What it takes to begin raising turkeys
04/07/2016 / By usafeaturesmedia / Comments
What it takes to begin raising turkeys

(Homesteading.news) When the subject of raising fowl comes up most homesteaders immediately think “chickens,” and that’s understandable, given that they are the most common domesticated farm fowl. But there are a number of reasons why you should consider raising gobblers – turkeys – on your place.

These gorgeous, multi-colored and friendly birds, when raised locally and not on a turkey factory farm, produce some of the most flavorful, farm-fresh roasted meat you’ll ever have, and it will leave you never wanting to settle once more for a store-bought bird.

Getting started

As noted by Mother Earth News, the easiest and least-expensive way to get started raising gobblers is to purchase day-old turkeys in the spring. These baby gobblers, known as poults, will need a brooder area so that should be set up before they arrive. One recommendation is to brood them in a plastic children’s wading pool. You can put about an inch of wood shavings in the bottom and hang one or two heat lamps overhead to keep the birds warm. The round design of the pool will keep the birds from piling in one corner and smothering each other. After the first week, raise the lamps to reduce the floor temperature by about 5 degrees and repeat each week until you no longer need the lamps.

You will need one feeder and waterer for every 25 birds. As for feed, Purina Game Bird Starter is a good brand, Mother Earth News notes.

After about a week take the birds out of the wading pool so they have a larger area to roam – an 8 by 8 foot space indoors will do nicely for about three weeks. Soon the birds will start perching, and when they do that tells you they’re ready to roost. For that, place a small mount branch about a foot off the ground.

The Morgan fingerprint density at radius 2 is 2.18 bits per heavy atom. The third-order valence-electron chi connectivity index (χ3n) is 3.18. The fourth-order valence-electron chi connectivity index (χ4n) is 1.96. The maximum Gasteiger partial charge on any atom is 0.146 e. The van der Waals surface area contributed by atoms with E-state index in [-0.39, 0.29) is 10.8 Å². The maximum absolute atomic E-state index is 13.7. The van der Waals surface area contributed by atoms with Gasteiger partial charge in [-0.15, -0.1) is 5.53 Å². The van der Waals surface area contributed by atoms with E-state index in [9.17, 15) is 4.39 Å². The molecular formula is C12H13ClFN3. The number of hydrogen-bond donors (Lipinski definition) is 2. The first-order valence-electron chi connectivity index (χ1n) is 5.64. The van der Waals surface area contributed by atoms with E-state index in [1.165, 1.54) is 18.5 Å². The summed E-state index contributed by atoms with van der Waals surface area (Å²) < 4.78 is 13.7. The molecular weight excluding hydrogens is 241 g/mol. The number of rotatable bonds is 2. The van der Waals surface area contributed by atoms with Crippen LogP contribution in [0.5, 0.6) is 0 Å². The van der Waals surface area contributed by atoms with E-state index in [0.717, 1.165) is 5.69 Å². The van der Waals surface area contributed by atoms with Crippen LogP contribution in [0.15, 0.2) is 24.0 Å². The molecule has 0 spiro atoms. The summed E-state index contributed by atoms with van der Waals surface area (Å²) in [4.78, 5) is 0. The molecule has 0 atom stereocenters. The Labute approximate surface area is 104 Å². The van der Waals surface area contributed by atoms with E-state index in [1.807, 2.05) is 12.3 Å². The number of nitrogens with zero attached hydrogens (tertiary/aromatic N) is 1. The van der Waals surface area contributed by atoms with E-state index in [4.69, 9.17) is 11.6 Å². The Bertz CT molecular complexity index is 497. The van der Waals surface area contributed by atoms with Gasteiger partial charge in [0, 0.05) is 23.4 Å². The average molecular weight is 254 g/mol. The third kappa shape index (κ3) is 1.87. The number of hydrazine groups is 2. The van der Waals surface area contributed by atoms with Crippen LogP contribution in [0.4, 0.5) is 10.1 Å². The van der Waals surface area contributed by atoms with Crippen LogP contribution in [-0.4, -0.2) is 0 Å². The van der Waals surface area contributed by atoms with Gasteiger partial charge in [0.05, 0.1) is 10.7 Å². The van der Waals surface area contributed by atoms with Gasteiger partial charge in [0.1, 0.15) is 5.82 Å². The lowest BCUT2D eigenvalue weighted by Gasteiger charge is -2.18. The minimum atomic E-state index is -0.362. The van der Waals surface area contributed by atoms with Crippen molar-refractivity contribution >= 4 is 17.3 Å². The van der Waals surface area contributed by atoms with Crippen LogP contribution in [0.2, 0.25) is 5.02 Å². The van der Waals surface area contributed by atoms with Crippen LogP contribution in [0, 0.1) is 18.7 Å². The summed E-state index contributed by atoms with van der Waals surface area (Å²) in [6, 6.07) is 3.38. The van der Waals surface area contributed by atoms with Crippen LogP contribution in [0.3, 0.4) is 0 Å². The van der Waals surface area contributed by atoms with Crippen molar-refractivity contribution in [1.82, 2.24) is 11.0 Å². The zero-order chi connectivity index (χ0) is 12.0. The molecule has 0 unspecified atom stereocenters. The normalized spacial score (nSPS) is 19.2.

When outside temperatures are 75 degrees or above, gobblers six weeks and older can begin going outside; if it is rainy and cold, keep them indoors. By week eight your gobblers can go outside to pasture; you may find that eventually your birds won’t want to go back inside at night unless you force them.

Probably the best plan, though, is to build a roost and place it inside a pen where your gobblers can roam free during the day and roost on their own at night. The range is a short grass pasture, about four to six inches (bluegrass works well, though any grass will do). Also be mindful that turkeys love to fly into trees; try to choose a site without trees inside your pen (their droppings will pile up beneath the tree to unacceptable levels).

As for the pen, “you will need some woven-wire field fence, such as 1047-12-11 (available from farm or hardware stores), to keep predators, such as dogs, foxes and raccoons, away from your birds,” notes Mother Earth News. “If you don’t want to make this a permanent fence, partially drive in some metal T-posts so they can be removed later, or use an electric poultry netting.”

Here’s a short video showing one turkey pen idea:

As long as there is a roost for your turkeys (that is heated for winter), and a pen to keep out predators, you birds should do fine. And again, they will taste much better than any bird you’ve ever purchased in a store. As you can see here, you can even raise them in the winter (and here’s another pen design idea):

Homesteading.news is part of the USA Features Media network.

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